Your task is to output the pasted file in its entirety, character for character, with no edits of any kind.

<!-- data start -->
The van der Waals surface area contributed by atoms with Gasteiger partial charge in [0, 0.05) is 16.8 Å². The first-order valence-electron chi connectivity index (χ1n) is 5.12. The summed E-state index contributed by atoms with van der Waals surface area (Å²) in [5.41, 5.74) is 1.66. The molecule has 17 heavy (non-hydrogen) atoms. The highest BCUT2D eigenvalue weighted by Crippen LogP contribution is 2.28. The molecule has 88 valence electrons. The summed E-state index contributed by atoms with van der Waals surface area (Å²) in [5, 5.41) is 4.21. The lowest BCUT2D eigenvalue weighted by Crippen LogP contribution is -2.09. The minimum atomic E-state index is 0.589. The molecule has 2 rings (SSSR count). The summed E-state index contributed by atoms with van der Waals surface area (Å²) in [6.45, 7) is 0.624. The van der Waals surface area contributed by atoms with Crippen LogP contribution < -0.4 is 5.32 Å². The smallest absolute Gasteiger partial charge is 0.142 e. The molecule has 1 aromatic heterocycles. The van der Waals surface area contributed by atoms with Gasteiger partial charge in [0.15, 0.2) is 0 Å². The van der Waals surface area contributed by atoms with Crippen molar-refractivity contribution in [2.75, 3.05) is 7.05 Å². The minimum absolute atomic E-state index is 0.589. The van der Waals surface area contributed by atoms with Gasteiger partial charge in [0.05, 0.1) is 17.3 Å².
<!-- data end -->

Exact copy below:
The van der Waals surface area contributed by atoms with Gasteiger partial charge in [0, 0.05) is 16.8 Å². The first-order valence-electron chi connectivity index (χ1n) is 5.12. The summed E-state index contributed by atoms with van der Waals surface area (Å²) in [5.41, 5.74) is 1.66. The molecule has 17 heavy (non-hydrogen) atoms. The highest BCUT2D eigenvalue weighted by Crippen LogP contribution is 2.28. The molecule has 88 valence electrons. The summed E-state index contributed by atoms with van der Waals surface area (Å²) in [5, 5.41) is 4.21. The lowest BCUT2D eigenvalue weighted by Crippen LogP contribution is -2.09. The minimum atomic E-state index is 0.589. The molecule has 2 rings (SSSR count). The summed E-state index contributed by atoms with van der Waals surface area (Å²) in [6.45, 7) is 0.624. The van der Waals surface area contributed by atoms with Crippen LogP contribution < -0.4 is 5.32 Å². The smallest absolute Gasteiger partial charge is 0.142 e. The molecule has 1 aromatic heterocycles. The van der Waals surface area contributed by atoms with Gasteiger partial charge in [0.15, 0.2) is 0 Å². The van der Waals surface area contributed by atoms with Crippen molar-refractivity contribution in [2.75, 3.05) is 7.05 Å². The minimum absolute atomic E-state index is 0.589. The van der Waals surface area contributed by atoms with Gasteiger partial charge in [0.05, 0.1) is 17.3 Å².